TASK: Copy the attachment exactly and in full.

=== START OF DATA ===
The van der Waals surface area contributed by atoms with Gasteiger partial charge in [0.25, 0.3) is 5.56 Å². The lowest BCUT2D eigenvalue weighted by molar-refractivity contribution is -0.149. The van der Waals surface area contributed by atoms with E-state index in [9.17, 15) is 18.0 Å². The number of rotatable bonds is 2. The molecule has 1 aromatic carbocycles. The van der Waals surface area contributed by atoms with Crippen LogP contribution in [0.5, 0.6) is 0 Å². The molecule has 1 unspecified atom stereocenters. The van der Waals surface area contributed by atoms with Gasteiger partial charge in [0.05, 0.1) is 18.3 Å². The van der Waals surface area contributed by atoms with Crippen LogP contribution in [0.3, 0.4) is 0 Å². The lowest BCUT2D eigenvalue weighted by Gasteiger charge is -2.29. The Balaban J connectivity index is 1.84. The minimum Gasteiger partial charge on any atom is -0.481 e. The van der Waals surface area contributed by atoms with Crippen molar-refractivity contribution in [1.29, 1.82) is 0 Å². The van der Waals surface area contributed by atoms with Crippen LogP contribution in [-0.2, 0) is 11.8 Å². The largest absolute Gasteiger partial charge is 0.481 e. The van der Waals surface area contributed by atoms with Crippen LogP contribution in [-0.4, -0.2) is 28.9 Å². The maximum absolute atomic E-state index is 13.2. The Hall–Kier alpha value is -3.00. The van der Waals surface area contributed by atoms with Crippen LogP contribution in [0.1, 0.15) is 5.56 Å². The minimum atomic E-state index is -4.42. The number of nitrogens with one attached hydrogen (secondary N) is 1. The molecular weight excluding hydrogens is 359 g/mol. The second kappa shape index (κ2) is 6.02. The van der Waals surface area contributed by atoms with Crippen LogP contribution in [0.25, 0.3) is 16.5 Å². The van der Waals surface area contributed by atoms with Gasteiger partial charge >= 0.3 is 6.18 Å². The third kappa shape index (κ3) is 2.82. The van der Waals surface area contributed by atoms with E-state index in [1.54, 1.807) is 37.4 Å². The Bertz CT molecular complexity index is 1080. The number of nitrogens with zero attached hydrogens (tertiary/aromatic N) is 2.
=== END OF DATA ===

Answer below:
The van der Waals surface area contributed by atoms with Gasteiger partial charge in [0.25, 0.3) is 5.56 Å². The lowest BCUT2D eigenvalue weighted by molar-refractivity contribution is -0.149. The van der Waals surface area contributed by atoms with E-state index in [9.17, 15) is 18.0 Å². The number of rotatable bonds is 2. The molecule has 1 aromatic carbocycles. The van der Waals surface area contributed by atoms with Crippen LogP contribution in [0.5, 0.6) is 0 Å². The molecule has 1 unspecified atom stereocenters. The van der Waals surface area contributed by atoms with Gasteiger partial charge in [0.05, 0.1) is 18.3 Å². The van der Waals surface area contributed by atoms with Crippen LogP contribution in [0.3, 0.4) is 0 Å². The lowest BCUT2D eigenvalue weighted by Gasteiger charge is -2.29. The Balaban J connectivity index is 1.84. The minimum Gasteiger partial charge on any atom is -0.481 e. The van der Waals surface area contributed by atoms with Crippen molar-refractivity contribution in [1.29, 1.82) is 0 Å². The van der Waals surface area contributed by atoms with Crippen LogP contribution in [-0.2, 0) is 11.8 Å². The largest absolute Gasteiger partial charge is 0.481 e. The van der Waals surface area contributed by atoms with Crippen LogP contribution in [-0.4, -0.2) is 28.9 Å². The maximum absolute atomic E-state index is 13.2. The Hall–Kier alpha value is -3.00. The van der Waals surface area contributed by atoms with Crippen LogP contribution in [0.1, 0.15) is 5.56 Å². The minimum atomic E-state index is -4.42. The number of nitrogens with one attached hydrogen (secondary N) is 1. The molecular weight excluding hydrogens is 359 g/mol. The second kappa shape index (κ2) is 6.02. The van der Waals surface area contributed by atoms with Crippen LogP contribution in [0.25, 0.3) is 16.5 Å². The van der Waals surface area contributed by atoms with Gasteiger partial charge >= 0.3 is 6.18 Å². The third kappa shape index (κ3) is 2.82. The van der Waals surface area contributed by atoms with E-state index in [1.54, 1.807) is 37.4 Å². The Bertz CT molecular complexity index is 1080. The number of nitrogens with zero attached hydrogens (tertiary/aromatic N) is 2.